It’s worth keeping an eye on Cruz’s doubles power, especially as doubles power can come before home runs show up. I think it’ll be more about his catching defense, because without projecting to stay there as a bat-first timeshare type catcher, he’s going to have a hard time claiming a hotly contested roster spot and holding it as something beyond a temporary injury call up. I feel better about the offense continuing to show than I do about saying he’s going to accumulate a few WAR over a few years on an MLB bench.


RHP Jesus Camargosigned as IFA: 2014, Mexico, bonus n/a
2019 Age: 23
2019 Projected Assignment: A (South Bend Cubs, Midwest League)

Camargo made his Cubs debut in the AZL as a 19-year-old and struck out 57 in 46.1 innings while walking just 12 and surrendering a single home run. He missed the entire 2016 season due to injury but has had opportunities to start at Eugene in 2017 and South Bend in 2018, where he continued to show ability to limit walks and home runs while putting hitters away.

His K/9 dipped to 8.1 in his full season debut this year, but he still ran a 2.62 ERA thanks to his control (and the run environment), and his K rate sits at above ten for his career in 151.1 IP. He reportedly sports an above average changeup that gets 10-12 MPH of separation from his low 90s fastball. A solid changeup is the ingredient missing from many young starting pitcher profiles.

Camargo didn’t appear after June, and having appeared in only 11 games to that point, it would certainly figure to be injury related. He made two appearances in the Mexican Winter League in October, but it’s unclear if he had an injury issue or if he was simply replaced with someone else on the team, which is not uncommon for MLB prospects playing in winter leagues. Having appeared in professional games less than four months later, we can at least conclude that any injury that ended Camargo’s summer was clearly not a catastrophic one, and perhaps not a cause for concern.

Still, it’s frustrating to find so little detail about Camargo’s injury history, because it would help guide us in deciding whether we’re more interested in his above average changeup and strike zone command than we are worried about whether this pitcher will have persistent problems staying healthy. Camargo was starting to hit his stride, throwing at least five innings in each of his final five starts of the season. He put together a nice three game stretch in there, shutting out his opponents for 16.2 innings while surrendering 11 hits, walking three and striking out 17. He might have been about ready to spend August getting his feet wet in hi A.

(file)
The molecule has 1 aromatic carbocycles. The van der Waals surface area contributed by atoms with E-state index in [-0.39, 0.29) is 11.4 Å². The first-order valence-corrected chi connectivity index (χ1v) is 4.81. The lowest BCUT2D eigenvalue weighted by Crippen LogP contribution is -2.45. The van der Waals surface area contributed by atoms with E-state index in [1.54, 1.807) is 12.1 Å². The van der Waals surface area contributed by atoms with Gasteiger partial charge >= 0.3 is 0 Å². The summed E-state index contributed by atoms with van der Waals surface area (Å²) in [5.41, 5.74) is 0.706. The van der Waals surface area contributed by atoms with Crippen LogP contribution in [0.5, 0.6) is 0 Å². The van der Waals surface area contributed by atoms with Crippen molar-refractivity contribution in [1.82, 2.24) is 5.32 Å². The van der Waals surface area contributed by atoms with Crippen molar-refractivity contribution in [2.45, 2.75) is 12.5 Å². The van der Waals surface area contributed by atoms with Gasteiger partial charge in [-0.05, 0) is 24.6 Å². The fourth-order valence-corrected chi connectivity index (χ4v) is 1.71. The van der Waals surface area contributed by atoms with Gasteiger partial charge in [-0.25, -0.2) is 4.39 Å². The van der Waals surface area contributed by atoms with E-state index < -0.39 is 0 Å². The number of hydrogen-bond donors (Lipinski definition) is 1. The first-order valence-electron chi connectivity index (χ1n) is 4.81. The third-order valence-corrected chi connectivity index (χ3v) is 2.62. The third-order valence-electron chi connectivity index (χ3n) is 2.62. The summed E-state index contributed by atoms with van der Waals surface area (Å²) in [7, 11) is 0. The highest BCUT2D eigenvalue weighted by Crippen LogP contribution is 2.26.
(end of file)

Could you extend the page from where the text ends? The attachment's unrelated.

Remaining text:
Camargo will be 23 next season, and I think he should go back to low A to start the year and move up to hi A by the time 2019 draftees start arriving. He will need to be added to the 40-man after the 2019 season to avoid being exposed to the Rule 5 draft, and although the Cubs would surely like to get a look at how he adjusts to the upper minors first, it might be best to avoid being aggressive since he has already missed a season and a half of development time.


RHP Cory Abbott2017 2nd round (67th overall), Loyola Marymount
2019 Age: 23
2019 Projected Level: AA (Tennessee Smokies, Southern League)

Abbott threw the first perfect game in LMU history and just the 26th in NCAA Division I history by shutting down Brigham Young (BYU) on March 25th, 2017, en route to becoming the West Coast Conference Pitcher of the Year.

He was also very successful in his first full season of pro ball, ending the year with 13 starts for Myrtle Beach after thoroughly dominating Midwest Leaguers like a 22-year-old college arm ought to. Abbott surrendered only three home runs in 67.2 A+ innings, and given that he produces grounders at roughly a league average rate, a 4.2 HR/FB% is going to crawl up as he ascends the ladder. He continued to strike out nearly ten per nine, however, and while his control wavered at the more difficult of his two assignments, he kept it to about three and a half walks per nine, which is higher than we’d prefer, but decent enough for now.

Abbott finished the season on a strong note by allowing just two runs across five August starts spanning 27 innings. He actually got better each month with Myrtle Beach. Lefties hit him to an OPS .200 higher than righties managed, but it wasn’t a disastrous split. It’ll be something to keep an eye on, especially if Abbott ends up in relief in the end. I’d expect his H/9 and HR/9 to come up a bit in the upper minors, as environment and age relative to league are surely factors that affected his A ball performances. Managing walks will be the real key to Abbott’s ability to play at the back end of a big league rotation by the end of 2020.

Abbott may very well be sent back to Myrtle Beach to get his feet under him before the AA transition, but if there’s room, I think I’d just give him a rotation spot in Tennessee from the start of the season and leave him parked there for an entire season. There might be growing pains, but perhaps he could earn a taste of AAA if he keeps it going. I don’t think a 23-year-old pitcher with college experience is going to learn anything in A ball at this point. The point is to produce an MLB pitcher, and minor league statistics are just a byproduct of whatever is done to try to achieve that end. It might be good for Abbott to get knocked around for a couple months and learn how to adjust to better hitters.

It doesn’t really matter if he’s a 4.50 ERA pitcher in AA in 2019. He seems like a fairly safe bet to at least reach the majors, and once in a while, a back end starter overachieves and all of a sudden offers someone you’d consider having start game 4, or in a 90th percentile outcome, game 3 of a playoff series. As a win-now team with a great, young core, the Cubs drafted Abbott because they expect him in the majors soon, ready to contribute in at least some kind of role.


OF Fernando Kellisigned as IFA: 2014, Venezuela, $60,000
2019 Age: 20
2019 Projected Assignment: R-SS (Eugene Emeralds, Northwest League)

Because the minor leagues are weird, Eugene was a sub .500 regular season team that went undefeated in the Northwest League playoffs to claim a short season championship. Kelli started in center for the team all year long, just as he had in two DSL stints before coming stateside for 2018. He’s a raw player at the plate, but not completely lost. The limiting factor on his profile is clearly strikeout rate before you even get to figuring out how much bat might be in here. I’ll cut him some slack because I bet it’s not especially easy to go work in a different country when you’re 19.